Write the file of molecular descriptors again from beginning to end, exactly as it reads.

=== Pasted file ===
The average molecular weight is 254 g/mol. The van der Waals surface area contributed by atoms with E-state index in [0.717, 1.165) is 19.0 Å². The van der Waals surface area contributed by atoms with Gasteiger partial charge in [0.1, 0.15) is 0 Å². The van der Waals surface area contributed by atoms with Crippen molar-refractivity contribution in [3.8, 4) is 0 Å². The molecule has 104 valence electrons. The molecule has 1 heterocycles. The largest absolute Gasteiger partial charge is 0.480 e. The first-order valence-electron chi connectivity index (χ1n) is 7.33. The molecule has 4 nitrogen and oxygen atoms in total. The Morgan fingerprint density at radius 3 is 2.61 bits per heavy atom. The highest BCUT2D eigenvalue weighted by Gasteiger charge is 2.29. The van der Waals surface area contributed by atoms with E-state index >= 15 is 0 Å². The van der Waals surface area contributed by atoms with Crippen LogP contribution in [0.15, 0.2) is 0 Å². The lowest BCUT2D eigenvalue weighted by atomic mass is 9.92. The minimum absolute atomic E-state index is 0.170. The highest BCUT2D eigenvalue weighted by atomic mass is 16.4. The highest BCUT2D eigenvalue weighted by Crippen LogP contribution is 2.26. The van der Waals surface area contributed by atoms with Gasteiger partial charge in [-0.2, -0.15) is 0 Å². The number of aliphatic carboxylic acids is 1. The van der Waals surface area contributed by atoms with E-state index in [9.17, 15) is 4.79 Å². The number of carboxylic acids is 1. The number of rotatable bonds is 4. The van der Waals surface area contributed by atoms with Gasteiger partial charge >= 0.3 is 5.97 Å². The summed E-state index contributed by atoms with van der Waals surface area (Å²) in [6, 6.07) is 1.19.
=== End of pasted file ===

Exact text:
The average molecular weight is 254 g/mol. The van der Waals surface area contributed by atoms with E-state index in [0.717, 1.165) is 19.0 Å². The van der Waals surface area contributed by atoms with Gasteiger partial charge in [0.1, 0.15) is 0 Å². The van der Waals surface area contributed by atoms with Crippen molar-refractivity contribution in [3.8, 4) is 0 Å². The molecule has 104 valence electrons. The molecule has 1 heterocycles. The largest absolute Gasteiger partial charge is 0.480 e. The first-order valence-electron chi connectivity index (χ1n) is 7.33. The molecule has 4 nitrogen and oxygen atoms in total. The Morgan fingerprint density at radius 3 is 2.61 bits per heavy atom. The highest BCUT2D eigenvalue weighted by Gasteiger charge is 2.29. The van der Waals surface area contributed by atoms with E-state index >= 15 is 0 Å². The van der Waals surface area contributed by atoms with Crippen LogP contribution in [0.15, 0.2) is 0 Å². The lowest BCUT2D eigenvalue weighted by atomic mass is 9.92. The minimum absolute atomic E-state index is 0.170. The highest BCUT2D eigenvalue weighted by atomic mass is 16.4. The highest BCUT2D eigenvalue weighted by Crippen LogP contribution is 2.26. The van der Waals surface area contributed by atoms with Gasteiger partial charge in [-0.2, -0.15) is 0 Å². The number of aliphatic carboxylic acids is 1. The van der Waals surface area contributed by atoms with E-state index in [9.17, 15) is 4.79 Å². The number of carboxylic acids is 1. The number of rotatable bonds is 4. The van der Waals surface area contributed by atoms with Gasteiger partial charge >= 0.3 is 5.97 Å². The summed E-state index contributed by atoms with van der Waals surface area (Å²) in [6, 6.07) is 1.19.